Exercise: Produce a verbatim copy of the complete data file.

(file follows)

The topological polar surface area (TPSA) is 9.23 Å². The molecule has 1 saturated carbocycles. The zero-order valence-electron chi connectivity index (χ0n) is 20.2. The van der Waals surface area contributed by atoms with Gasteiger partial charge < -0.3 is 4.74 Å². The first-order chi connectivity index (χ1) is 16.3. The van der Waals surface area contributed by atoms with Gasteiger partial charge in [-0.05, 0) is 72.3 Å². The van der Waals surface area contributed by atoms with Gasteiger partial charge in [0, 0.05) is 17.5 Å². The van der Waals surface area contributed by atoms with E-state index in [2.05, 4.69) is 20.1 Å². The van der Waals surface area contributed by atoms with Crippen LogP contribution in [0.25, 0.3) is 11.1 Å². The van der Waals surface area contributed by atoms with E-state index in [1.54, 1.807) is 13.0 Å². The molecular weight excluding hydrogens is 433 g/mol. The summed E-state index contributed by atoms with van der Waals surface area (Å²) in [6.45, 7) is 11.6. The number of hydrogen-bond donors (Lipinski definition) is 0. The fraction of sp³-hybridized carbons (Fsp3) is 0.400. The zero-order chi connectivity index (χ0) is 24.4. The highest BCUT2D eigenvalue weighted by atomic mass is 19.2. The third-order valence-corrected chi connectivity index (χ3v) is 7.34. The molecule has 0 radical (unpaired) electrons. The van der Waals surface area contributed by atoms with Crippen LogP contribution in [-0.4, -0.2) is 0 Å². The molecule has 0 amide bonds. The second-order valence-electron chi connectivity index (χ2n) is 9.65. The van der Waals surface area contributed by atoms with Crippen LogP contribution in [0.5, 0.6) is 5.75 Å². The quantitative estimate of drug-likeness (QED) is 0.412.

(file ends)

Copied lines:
The topological polar surface area (TPSA) is 9.23 Å². The molecule has 1 saturated carbocycles. The zero-order valence-electron chi connectivity index (χ0n) is 20.2. The van der Waals surface area contributed by atoms with Gasteiger partial charge < -0.3 is 4.74 Å². The first-order chi connectivity index (χ1) is 16.3. The van der Waals surface area contributed by atoms with Gasteiger partial charge in [-0.05, 0) is 72.3 Å². The van der Waals surface area contributed by atoms with Gasteiger partial charge in [0, 0.05) is 17.5 Å². The van der Waals surface area contributed by atoms with E-state index in [2.05, 4.69) is 20.1 Å². The van der Waals surface area contributed by atoms with Crippen LogP contribution in [0.25, 0.3) is 11.1 Å². The van der Waals surface area contributed by atoms with E-state index in [1.54, 1.807) is 13.0 Å². The molecular weight excluding hydrogens is 433 g/mol. The summed E-state index contributed by atoms with van der Waals surface area (Å²) in [6.45, 7) is 11.6. The number of hydrogen-bond donors (Lipinski definition) is 0. The fraction of sp³-hybridized carbons (Fsp3) is 0.400. The zero-order chi connectivity index (χ0) is 24.4. The highest BCUT2D eigenvalue weighted by atomic mass is 19.2. The third-order valence-corrected chi connectivity index (χ3v) is 7.34. The molecule has 0 radical (unpaired) electrons. The van der Waals surface area contributed by atoms with Crippen LogP contribution in [-0.4, -0.2) is 0 Å². The molecule has 0 amide bonds. The second-order valence-electron chi connectivity index (χ2n) is 9.65. The van der Waals surface area contributed by atoms with Crippen LogP contribution in [0.5, 0.6) is 5.75 Å². The quantitative estimate of drug-likeness (QED) is 0.412.